accustomed to could not have been more stark’ (qtd. in Eakin, 1998, p. 57). 3. Pollock and Van Reken (2001) found that TCKs are often less prejudiced due to their time among culturally and ethnically diverse people. They report that a few TCKs, however, become more prejudiced as a result of their experiences and go on to suggest that this increase is related to their position of privilege in the host culture. 4. Quantitative studies on (A)TCKs thus far have only measured concepts related to prejudice rather than prejudice itself. References: • Melles, E.A.; Schwartz, J. (2013). “Does the third culture kid experience predict levels of prejudice?”. International Journal of Intercultural Relations. 37 (2): 260–267. Available via www. pii/S0147176712000971?via%3Dihub [Accessed 23 Sep 2020]. •

J. Dewaele, J.P. van Oudenhoven (2009) The effect of multilingualism/ multiculturalism on personality: No gain without pain for Third Culture Kids? In International Journal of Multilingualism, 6 (4) (2009), pp. 443-459

Eakin, K. B. (1998). According to my passport, I’m coming home. Retrieved from: paper14.pdf





and unconscious perceptions of immigrants, migrants and expats. Why? Because the construct of race and white supremacy frames Western whites differently to other races.

‘Very often when we talk about British people who migrate [;] we tend to talk of them as expats or expatriates. They are not immigrants’. Emma Briant in Bad News for Refugees (2013)

Does one word only apply to specific races?

The English lexicon for people living outside their country of origin has been shaped by the historical forces of colonialism, globalisation, immigration and war. Class, no matter the race, is a key factor in people’s conscious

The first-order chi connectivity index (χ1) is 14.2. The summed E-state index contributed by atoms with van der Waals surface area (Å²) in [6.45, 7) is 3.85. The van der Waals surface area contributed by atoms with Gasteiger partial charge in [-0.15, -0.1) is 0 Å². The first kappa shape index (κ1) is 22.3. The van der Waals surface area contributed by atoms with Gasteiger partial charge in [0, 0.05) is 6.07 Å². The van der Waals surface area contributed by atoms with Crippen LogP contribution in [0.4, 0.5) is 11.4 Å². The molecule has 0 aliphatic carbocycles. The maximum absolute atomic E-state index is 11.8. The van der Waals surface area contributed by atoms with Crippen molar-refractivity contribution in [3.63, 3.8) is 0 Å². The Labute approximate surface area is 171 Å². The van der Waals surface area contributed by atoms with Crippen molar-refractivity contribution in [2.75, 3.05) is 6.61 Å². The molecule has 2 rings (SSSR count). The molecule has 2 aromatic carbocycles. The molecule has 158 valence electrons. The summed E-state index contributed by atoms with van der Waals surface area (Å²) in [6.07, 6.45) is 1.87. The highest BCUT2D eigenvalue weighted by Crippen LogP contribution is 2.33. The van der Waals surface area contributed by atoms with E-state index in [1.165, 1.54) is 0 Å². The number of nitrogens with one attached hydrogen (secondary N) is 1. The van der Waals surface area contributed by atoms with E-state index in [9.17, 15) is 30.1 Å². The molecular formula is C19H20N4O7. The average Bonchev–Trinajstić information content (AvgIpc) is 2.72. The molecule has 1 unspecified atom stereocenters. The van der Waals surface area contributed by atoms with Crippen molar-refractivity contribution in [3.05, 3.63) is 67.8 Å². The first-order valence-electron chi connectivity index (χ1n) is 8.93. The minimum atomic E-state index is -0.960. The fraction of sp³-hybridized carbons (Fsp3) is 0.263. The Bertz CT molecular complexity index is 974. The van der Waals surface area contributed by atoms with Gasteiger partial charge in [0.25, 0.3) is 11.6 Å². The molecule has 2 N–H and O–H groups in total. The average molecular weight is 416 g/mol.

Asylum Seeker/Immigrant

It is clear that with each label comes a certain economic or educational status that is further housed under the designation. There has, in 21st-century political discourse, been some commentary about the differences between the terms which matters more now than ever as language can, in some cases, be used as a political tool or to dehumanise.


1. An immigrant is someone (of any origin) pursuing long-term residence or Citizenship in another country.

1. Emigrant refers to someone who has migrated out of a country, but from the perspective of the sending country.

2. Commonly used as a synonym of a refugee claimant in the UK.

2. Émigré historically connotes a reactionary wealthy person fleeing a revolution and has its roots in the French and Russian revolutions.

3. According to the Oxford English Dictionary, the top five collocations with refugee in 2015 were Syrian, Palestinian, Afghan, Somali and Sudanese.




1. A migrant is any person living outside of their country of origin, but especially a non-skilled worker moving for economic reasons. 2. This word frequently has a negative connotation, and more generally refers to everyone from poorer developing countries. 3. Foreign nationals from African, Asian, Latino, or Arab, are colloquially said to be immigrants or migrant workers. 4. According to the Oxford English Dictionary, the top five collocations with (e)migrant in 2015 included illegal, African, EU, undocumented and irregular.

1. An expatriate is someone staying abroad temporarily or of an undetermined period. 2. The word expat is loaded and denotes anyone with roots in a western country. 3. Historically, the word expat has been reserved for Western whites who are rich professionals and go to work abroad from ‘first world’ or Englishspeaking countries. 4. It carries many connotations, preconceptions and assumptions about class, education, privilege and depends on social class, country of origin and economic status.